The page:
[IEEE 2011 IEEE International Conference on Pervasive Computing and Communications Workshops (PerCom Workshops) - Seattle, WA, USA (2011.03.21-2011.03.25)] 2011 IEEE International Conference on Pervasive Computing and Communications Workshops (PERCOM Workshops) - High level context query processing: An experience report

Download [IEEE 2011 IEEE International Conference on Pervasive Computing and Communications Workshops (PerCom Workshops) - Seattle, WA, USA (2011.03.21-2011.03.25)] 2011 IEEE International Conference on Pervasive Computing and Communications Workshops (PERCOM Workshops) - High level context query processing: An experience report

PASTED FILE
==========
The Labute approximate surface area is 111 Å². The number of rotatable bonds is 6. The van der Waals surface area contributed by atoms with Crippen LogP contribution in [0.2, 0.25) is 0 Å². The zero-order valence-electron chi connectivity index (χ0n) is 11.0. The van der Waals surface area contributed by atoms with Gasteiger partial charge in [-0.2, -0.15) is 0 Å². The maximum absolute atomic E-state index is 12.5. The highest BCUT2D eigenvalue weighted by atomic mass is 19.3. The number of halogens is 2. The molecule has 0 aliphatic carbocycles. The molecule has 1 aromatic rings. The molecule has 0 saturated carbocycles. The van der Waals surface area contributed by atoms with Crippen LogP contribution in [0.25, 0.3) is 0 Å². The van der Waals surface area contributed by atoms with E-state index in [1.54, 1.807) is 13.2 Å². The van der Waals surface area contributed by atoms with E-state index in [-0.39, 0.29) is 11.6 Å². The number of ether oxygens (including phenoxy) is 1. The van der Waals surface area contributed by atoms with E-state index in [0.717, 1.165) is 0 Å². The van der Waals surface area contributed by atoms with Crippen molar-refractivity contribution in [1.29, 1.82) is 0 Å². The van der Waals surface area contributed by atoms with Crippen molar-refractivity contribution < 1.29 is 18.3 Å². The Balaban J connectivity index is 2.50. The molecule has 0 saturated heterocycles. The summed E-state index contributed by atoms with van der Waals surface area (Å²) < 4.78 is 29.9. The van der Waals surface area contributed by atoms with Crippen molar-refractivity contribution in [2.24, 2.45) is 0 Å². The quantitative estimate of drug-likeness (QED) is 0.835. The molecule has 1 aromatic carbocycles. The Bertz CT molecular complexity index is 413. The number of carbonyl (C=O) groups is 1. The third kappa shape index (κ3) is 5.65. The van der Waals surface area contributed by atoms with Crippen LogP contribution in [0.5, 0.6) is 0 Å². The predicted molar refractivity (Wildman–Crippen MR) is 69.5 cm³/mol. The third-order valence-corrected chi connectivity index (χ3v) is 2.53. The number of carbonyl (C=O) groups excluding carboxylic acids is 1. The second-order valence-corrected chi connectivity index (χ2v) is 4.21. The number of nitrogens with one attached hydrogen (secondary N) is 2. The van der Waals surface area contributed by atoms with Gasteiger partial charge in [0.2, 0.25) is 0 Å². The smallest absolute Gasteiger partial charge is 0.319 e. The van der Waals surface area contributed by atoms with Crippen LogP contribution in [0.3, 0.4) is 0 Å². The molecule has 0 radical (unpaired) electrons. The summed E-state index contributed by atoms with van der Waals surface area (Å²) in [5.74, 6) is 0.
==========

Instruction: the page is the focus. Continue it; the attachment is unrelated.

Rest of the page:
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<ul><li><p>High Level Context Query Processing: An Experience Report</p><p>Cristina Fr, Massimo Valla Strategy &amp; Innovation Telecom Italia S.p.A. </p><p>Torino, Italy {cristina.fra, massimo.valla}@telecomitalia.it </p><p>Nearchos Paspallis Department of Computer Science </p><p>University of Cyprus Nicosia, Cyprus </p><p>nearchos@cs.ucy.ac.cy </p><p>Abstract Pervasive applications want to describe in simple ways which context information they need about users, and be notified when low level context matches specified constraints defined by semantic expressions. In this paper we report our experience while implementing our Context Query Language and using it in a real context framework to support mobile context-aware applications in two European-funded projects. Our experience has shown that both the language design and its implementation are suitable to support complex asynchronous high-level context notification requirements from applications. </p><p>Keywords- context awareness; context query processing; CQL; experience; implementation; context models; context management </p><p>I. INTRODUCTION Pervasive applications need to access heterogeneous </p><p>context information about users and their devices in simple ways, without dealing with details about how raw sensor data was collected and how higher level context data has been derived from it. In addition, since context changes are asynchronous by nature, applications are interested to be notified when context matches specified constraints, often expressed at a semantic level, without knowing or specifying the equivalent constraints on raw sensor data. </p><p>In the past years, starting from a set of requirements and an analysis of related work on query languages for context data [1], we have proposed and implemented a new Context Query Language (CQL) [2] that allows applications to request and subscribe for notification of context information specifying a set of constraints on context values or using semantic expressions. </p><p>The CQL language design offers advanced features such as: (a) filters and constraints to subscribe to asynchronous context change events, on both context data and metadata; (b) a set of logical operators to combine elementary conditions into more complex ones; (c) access to current and past context informationraw or derived from other informationenabling the retrieval of a set of context elements using a single query; (d) programming language and system independent: access to context data is provided through high level APIs; (e) ability to formulate queries that </p><p>incorporate semantic reasoning and aggregation functions (e.g. average network speed is below 1.0 Mbps). </p><p>In this paper we report on our experience with both implementing the Context Query Language within our context framework and with applying it to a set of use cases related to context-aware applications for mobile users. In our approach, context is first collected by sensors on mobile phones and then delivered to a context management server, which notifies applications that have subscribed to it using CQL queries [4]. </p><p>To describe how our implementation works, in the rest of the paper we will follow a specific technical use case: an application is interested to be notified when a user is at home. In a simple implementation, the user device could update regularly its GPS position to a server to compare with the coordinates of what the user has specified as home in his user profile. There are two main disadvantages to this simple approach: first, the position of the user can be of interest to several services but the device cannot continuously update its position to all of them. Second, the energy consumption implied by the continuous transmission of GPS position can be significant for mobile devices. A layered context architecture (which includes sensing &amp; triggering, context management, context reasoning, query &amp; notification) is thus needed to decouple applications requiring context notifications from device sensing. Furthermore, for privacy reasons the user may not want applications to know the exact coordinates of his home location, but may be willing to notify them when he reaches home. In a more complex scenario, users may associate the concept of home to several locations (regular home, vacation home, etc.) and context reasoning is needed to notify applications in all cases, regardless of the specific location of each users home. </p><p>The technical use case presented here may be a component for applications interested in knowing when a user is in a specific place type without knowing his exact location: a telecommunication operator could for example apply different mobile phone rates when the user is at home or in the office; advertising applications may deliver contextualized advertising messages when users are with friends and at the mall. The use case involves the translation of a high level query (user is at home) into </p><p>8th IEEE Workshop on Context Modeling and Reasoning</p><p>978-1-61284-937-9/11/$26.00 2011 IEEE 421</p></li><li><p>constraints on raw context data (GPS position) and the provision of monitoring conditions called triggers on the user device. In the following we describe the process from the reception of the high level query from an application, to the provision of triggers and finally to the notification sent to the application about matched context condition. </p><p>This paper aims at presenting our experience in the implementation of context query processing functionality on a real context framework. In fact, the implementation described here has been applied successfully in extensive application scenarios within two European projects: IST-MUSIC [11] and ICT-CCAST [12], which will be summarized in the evaluation section. In particular, our experience has shown that: (a) our CQL is expressive enough to support applications context requirements, yet it is simple to define and aggregate context conditions, thus reducing application complexity; (b) runtime performance is improved as conditions on context data are processed according to triggers deployed on mobile node sensors, avoiding unnecessary data transmission and reducing the number of notifications to be processed; (c) since semantic relations and concepts can be included in the queries, applications can remain at a more abstract layer without dealing with how raw context data is collected in practice from device sensors and how the conditions are verified. </p><p>In this paper Section II describes related work about context query languages; Section III briefly summarizes our context model and the design of the CQL to better understand the subsequent context query examples; Section IV describes the software architecture of the context framework; Section V details context processing and involved steps; Section VI gives details about the implementation and provides an evaluation; finally Section VII summarizes our conclusions. </p><p>II. RELATED WORK Several approaches have been proposed to express </p><p>context queries. An analysis of existing approaches has been already proposed [1] [2]; in this section we briefly describe works most relevant to our solution, paying attention to their context query processing features. </p><p>In PACE [5] the context management system provides aggregation and storage of context information and performs query evaluation. It contains a distributed set of context repositories where each repository manages a collection of context models, defined using CML - Context Modeling Language, and mapped to relational data schemes; context queries are internally mapped to SQL. PACE supports asynchronous programming by providing a trigger mechanism and an event-condition-action (ECA) model. Since context information is spread over several tables, a number of joins may be necessary in quite complex queries, in particular when performing context reasoning. The programming API of CML does not address the retrieval of context information with heterogeneous representations and inclusion of complex preprocessing functions is not supported. Another difference with the programming API of CML is that the CQL presented in this paper provides the </p><p>possibility to specify context queries in a platform and programming language independent way. </p><p>The Nexus project [6] has implemented servers for different classes of context data and a very flexible federation middleware for integrating them. Typical context information requests use either the object ID or the position to select a set of context objects, and then filter the attributes of the selected objects. For example, "all persons in 100m radius (selection: position), give me just the name (filter: name)). To be part of the Nexus platform, a context server has to implement a certain interface: accept simple spatial queries and return results in specified XML languages called Augmented World Query Language (AWQL) and Augmented World Modeling Language (AWML). AWQL allows for spatial predicates like overlaps or within (range queries) and supports selections of the n objects nearest to a given position (nearest neighbor queries). </p><p>The CARE middleware [7] supports asynchronous notifications to applications using a triggering mechanism. Triggers are derived from requested context conditions set by applications (called monitoring specifications) and, similarly to our solution, triggers are communicated (using a socket protocol) to a light server module resident on the users device. Context triggers are derived from monitoring specification in an optimized way, to minimize unnecessary context updates. </p><p>III. CONTEXT MODEL AND QUERY LANGUAGE For context modeling we chose a simple but highly </p><p>extensible approach [3] based on XML where context information is represented in terms of context elements. Every context element contains a set of context values (represented as key-value pairs) belonging to the same domain (e.g. position, civil address, environment, etc.). We refer to a specific domain as a context scope; for example the scope position is composed by a couple of geographical coordinates (latitude and longitude) and optionally an accuracy estimation. An entity refers to a concrete object in the world (e.g. user, device, room, etc.) and is the subject the context data refer to. According to this model, every context element refers to a specific entity-scope couple. </p><p> The Context Query Language (CQL) was defined as an XML-based language, strongly related to the underlying context model. It allows applications to submit complex queries by specifying a set of constraints representing query filters. Every query is about an entityor a set of entities belonging to the same typeand also about a context scope. Simple queries may not have conditions while more complex queries can have one or more conditions containing constraints connected with logical operators (potentially with unlimited nesting). </p><p>CQL supports semantic references obtained through an ontology and used to describe concepts and relationships between entities. In this paper we assume that an ontology describing all the concepts involved in the query examples was available at a specific URL (for example: </p><p>422</p></li><li><p>http://www.example.com/ontology.xml). This URL, which would be normally used as the prefix of the various entity/scope designations, is omitted in the following examples to avoid cluttering. </p><p>The language allows applications to submit synchronous (SELECT) or asynchronous (SUBSCRIBE) queries to the system. For example an application that needs to be notified every time a user is in Turin can submit the following query: * </p><p>The query is a subscription (specified by the action tag) related to all users in the system (identified by the wildcard * in the entity tag). The condition specifies a type and a constraint that is on the value of a specific scope attribute. The scope under constraint is civilAddress and specifically the constraint is on its attribute city that must be equal to Turin. Attributes ontConcept are used to identify the semantic concepts involved in the query. </p><p>IV. SOFTWARE ARCHITECTURE The use case presented is enabled by a general client-</p><p>server Context Framework [8] illustrated in Figure 1. On the client side a Local Context Broker (LCB) collects data from different sensors. In the example used in this paper the following context sensors are installed on the mobile device: GPS and Wi-Fi, but other sensors can be installed. According to some energy saving policies and to applications needs, context data is updated using HTTP to the Context Broker (CB) server that makes this information available to applications through a set of web APIs. In our framework, context information is represented using ContextML [9] [10], a XML-based binding of our context model, and exchanged between components using HTTP. The Context Broker can also communicate with the LCB of registered mobile devices by sending commands using XMPP RPC extensions [13]: this enables a server-to-device channel to allow control by the server of context update policies on the device. For example the Context Broker, based on current applications needs, can send a command on the device to activate/deactivate a context sensor. In our use case, the Context Broker sends commands using XMPP to provision on the device a context trigger containing conditions: when the context conditions are matched by sensors, context is updated by LCB to the server. </p><p>The Context Broker acts as an aggregator of raw context data related to the same entity coming from different sources and exploits other components in order to infer higher level context information. These components (in the following we refer to them as Context Providers - CP) are easily pluggable in the architecture since the CB offers an API that a Context Provider can invoke to register itself and to announce its capabilities in terms of entities and scopes. </p><p>ContextML data</p><p>LocalContextBroker(LCB)</p><p>ContextBroker(CB)</p><p>ContextApplication</p><p>mobilenetwork</p><p>1.query</p><p>ContextQuery</p><p>Processor</p><p>7.notification</p><p>3.triggersactivation(viaXMPP)</p><p>5.contextupdate</p><p>CQLmessages</p><p>2.triggerscreation</p><p>4.triggersevaluation</p><p>6.conditionevaluation</p><p>ActiveQueryDB</p><p>WebAPIs</p><p>sensors</p><p>LocationProvider</p><p>WeatherProvider ...</p><p> Figure 1. Overall system architecture and query processing steps. </p><p> For example consider two CP plugged on the system, the first one able to translate the users position in the corresponding civil address and the second one able to retrieve the weather condition in a specific city. An application can ask for the weather conditions in the city where the user is currently located. If the users device sends the GPS position to the CB, it invokes these two backend components first to translate the geographical coordinates in the corresponding civil address and then to retrieve the related weather forecast. </p><p>More complex Context Providers can announce their capabilities in terms of semantic concepts. For example Figure 1 shows the Location Provider (LP), a CP that during its registration phase an...</p></li></ul>